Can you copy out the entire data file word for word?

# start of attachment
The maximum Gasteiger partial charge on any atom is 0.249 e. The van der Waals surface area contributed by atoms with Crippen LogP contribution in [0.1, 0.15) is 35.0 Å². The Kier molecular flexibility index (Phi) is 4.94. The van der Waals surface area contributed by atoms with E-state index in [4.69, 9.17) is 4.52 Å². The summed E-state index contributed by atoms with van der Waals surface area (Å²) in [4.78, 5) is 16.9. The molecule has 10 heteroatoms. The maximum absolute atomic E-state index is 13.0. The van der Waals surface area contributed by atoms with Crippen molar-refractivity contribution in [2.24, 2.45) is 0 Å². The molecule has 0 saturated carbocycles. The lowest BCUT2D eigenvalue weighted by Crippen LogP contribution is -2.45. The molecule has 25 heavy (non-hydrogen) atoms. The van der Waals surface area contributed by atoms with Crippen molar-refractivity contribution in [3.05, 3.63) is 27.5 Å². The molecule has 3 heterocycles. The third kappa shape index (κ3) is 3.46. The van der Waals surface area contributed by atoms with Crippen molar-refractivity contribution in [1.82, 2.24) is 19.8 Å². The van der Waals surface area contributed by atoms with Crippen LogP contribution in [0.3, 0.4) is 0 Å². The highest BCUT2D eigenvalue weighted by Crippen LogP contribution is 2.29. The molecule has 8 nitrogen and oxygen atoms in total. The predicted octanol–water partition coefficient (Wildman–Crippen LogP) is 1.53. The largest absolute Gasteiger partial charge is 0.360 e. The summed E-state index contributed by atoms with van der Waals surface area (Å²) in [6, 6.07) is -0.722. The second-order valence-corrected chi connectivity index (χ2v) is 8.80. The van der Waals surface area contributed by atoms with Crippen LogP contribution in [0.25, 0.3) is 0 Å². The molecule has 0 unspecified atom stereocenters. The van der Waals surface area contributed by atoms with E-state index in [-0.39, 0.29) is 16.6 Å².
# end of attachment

The maximum Gasteiger partial charge on any atom is 0.249 e. The van der Waals surface area contributed by atoms with Crippen LogP contribution in [0.1, 0.15) is 35.0 Å². The Kier molecular flexibility index (Phi) is 4.94. The van der Waals surface area contributed by atoms with E-state index in [4.69, 9.17) is 4.52 Å². The summed E-state index contributed by atoms with van der Waals surface area (Å²) in [4.78, 5) is 16.9. The molecule has 10 heteroatoms. The maximum absolute atomic E-state index is 13.0. The van der Waals surface area contributed by atoms with Crippen molar-refractivity contribution in [2.24, 2.45) is 0 Å². The molecule has 0 saturated carbocycles. The lowest BCUT2D eigenvalue weighted by Crippen LogP contribution is -2.45. The molecule has 25 heavy (non-hydrogen) atoms. The van der Waals surface area contributed by atoms with Crippen molar-refractivity contribution in [3.05, 3.63) is 27.5 Å². The molecule has 3 heterocycles. The third kappa shape index (κ3) is 3.46. The van der Waals surface area contributed by atoms with Crippen molar-refractivity contribution in [1.82, 2.24) is 19.8 Å². The van der Waals surface area contributed by atoms with Crippen LogP contribution in [0.3, 0.4) is 0 Å². The highest BCUT2D eigenvalue weighted by Crippen LogP contribution is 2.29. The molecule has 8 nitrogen and oxygen atoms in total. The predicted octanol–water partition coefficient (Wildman–Crippen LogP) is 1.53. The largest absolute Gasteiger partial charge is 0.360 e. The summed E-state index contributed by atoms with van der Waals surface area (Å²) in [6, 6.07) is -0.722. The second-order valence-corrected chi connectivity index (χ2v) is 8.80. The van der Waals surface area contributed by atoms with Crippen LogP contribution in [0.25, 0.3) is 0 Å². The molecule has 0 unspecified atom stereocenters. The van der Waals surface area contributed by atoms with E-state index in [-0.39, 0.29) is 16.6 Å².